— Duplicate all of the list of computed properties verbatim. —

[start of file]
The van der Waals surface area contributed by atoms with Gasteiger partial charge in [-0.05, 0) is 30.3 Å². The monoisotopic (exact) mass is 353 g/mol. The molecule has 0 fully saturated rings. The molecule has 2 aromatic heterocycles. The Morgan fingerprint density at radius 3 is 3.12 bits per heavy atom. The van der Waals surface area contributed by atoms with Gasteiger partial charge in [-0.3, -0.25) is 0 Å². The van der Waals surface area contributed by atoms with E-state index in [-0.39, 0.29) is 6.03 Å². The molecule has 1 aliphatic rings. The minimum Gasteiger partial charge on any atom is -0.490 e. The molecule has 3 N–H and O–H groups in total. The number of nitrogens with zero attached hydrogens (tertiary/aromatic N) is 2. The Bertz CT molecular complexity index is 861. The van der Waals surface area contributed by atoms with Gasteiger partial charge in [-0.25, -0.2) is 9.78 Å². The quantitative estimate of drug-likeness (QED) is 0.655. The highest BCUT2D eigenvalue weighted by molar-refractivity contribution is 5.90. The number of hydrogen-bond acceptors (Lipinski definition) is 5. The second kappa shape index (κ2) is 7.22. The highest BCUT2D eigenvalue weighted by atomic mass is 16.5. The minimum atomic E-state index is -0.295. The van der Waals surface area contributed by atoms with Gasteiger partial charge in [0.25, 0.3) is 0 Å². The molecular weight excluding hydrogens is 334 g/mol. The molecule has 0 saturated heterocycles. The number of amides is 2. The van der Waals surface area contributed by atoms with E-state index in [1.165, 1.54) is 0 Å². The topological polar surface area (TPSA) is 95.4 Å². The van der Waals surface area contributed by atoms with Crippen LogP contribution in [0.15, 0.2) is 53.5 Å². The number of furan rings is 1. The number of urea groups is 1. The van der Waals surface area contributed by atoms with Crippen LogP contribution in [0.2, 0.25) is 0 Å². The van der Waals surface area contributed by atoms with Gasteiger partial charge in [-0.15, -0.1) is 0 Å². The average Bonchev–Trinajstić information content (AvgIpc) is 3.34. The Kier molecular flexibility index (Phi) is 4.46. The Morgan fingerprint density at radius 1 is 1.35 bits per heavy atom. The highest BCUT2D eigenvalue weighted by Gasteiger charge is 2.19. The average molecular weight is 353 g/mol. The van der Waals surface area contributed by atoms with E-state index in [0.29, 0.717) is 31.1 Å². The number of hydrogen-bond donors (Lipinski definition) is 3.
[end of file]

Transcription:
The van der Waals surface area contributed by atoms with Gasteiger partial charge in [-0.05, 0) is 30.3 Å². The monoisotopic (exact) mass is 353 g/mol. The molecule has 0 fully saturated rings. The molecule has 2 aromatic heterocycles. The Morgan fingerprint density at radius 3 is 3.12 bits per heavy atom. The van der Waals surface area contributed by atoms with Gasteiger partial charge in [-0.3, -0.25) is 0 Å². The van der Waals surface area contributed by atoms with E-state index in [-0.39, 0.29) is 6.03 Å². The molecule has 1 aliphatic rings. The minimum Gasteiger partial charge on any atom is -0.490 e. The molecule has 3 N–H and O–H groups in total. The number of nitrogens with zero attached hydrogens (tertiary/aromatic N) is 2. The Bertz CT molecular complexity index is 861. The van der Waals surface area contributed by atoms with Gasteiger partial charge in [-0.25, -0.2) is 9.78 Å². The quantitative estimate of drug-likeness (QED) is 0.655. The highest BCUT2D eigenvalue weighted by molar-refractivity contribution is 5.90. The number of hydrogen-bond acceptors (Lipinski definition) is 5. The second kappa shape index (κ2) is 7.22. The highest BCUT2D eigenvalue weighted by atomic mass is 16.5. The minimum atomic E-state index is -0.295. The van der Waals surface area contributed by atoms with Gasteiger partial charge in [0.25, 0.3) is 0 Å². The molecular weight excluding hydrogens is 334 g/mol. The molecule has 0 saturated heterocycles. The number of amides is 2. The van der Waals surface area contributed by atoms with E-state index in [1.165, 1.54) is 0 Å². The topological polar surface area (TPSA) is 95.4 Å². The van der Waals surface area contributed by atoms with Crippen LogP contribution in [0.15, 0.2) is 53.5 Å². The number of furan rings is 1. The number of urea groups is 1. The van der Waals surface area contributed by atoms with Crippen LogP contribution in [0.2, 0.25) is 0 Å². The van der Waals surface area contributed by atoms with Gasteiger partial charge in [-0.15, -0.1) is 0 Å². The average Bonchev–Trinajstić information content (AvgIpc) is 3.34. The Kier molecular flexibility index (Phi) is 4.46. The Morgan fingerprint density at radius 1 is 1.35 bits per heavy atom. The highest BCUT2D eigenvalue weighted by Gasteiger charge is 2.19. The average molecular weight is 353 g/mol. The van der Waals surface area contributed by atoms with E-state index in [0.29, 0.717) is 31.1 Å². The number of hydrogen-bond donors (Lipinski definition) is 3.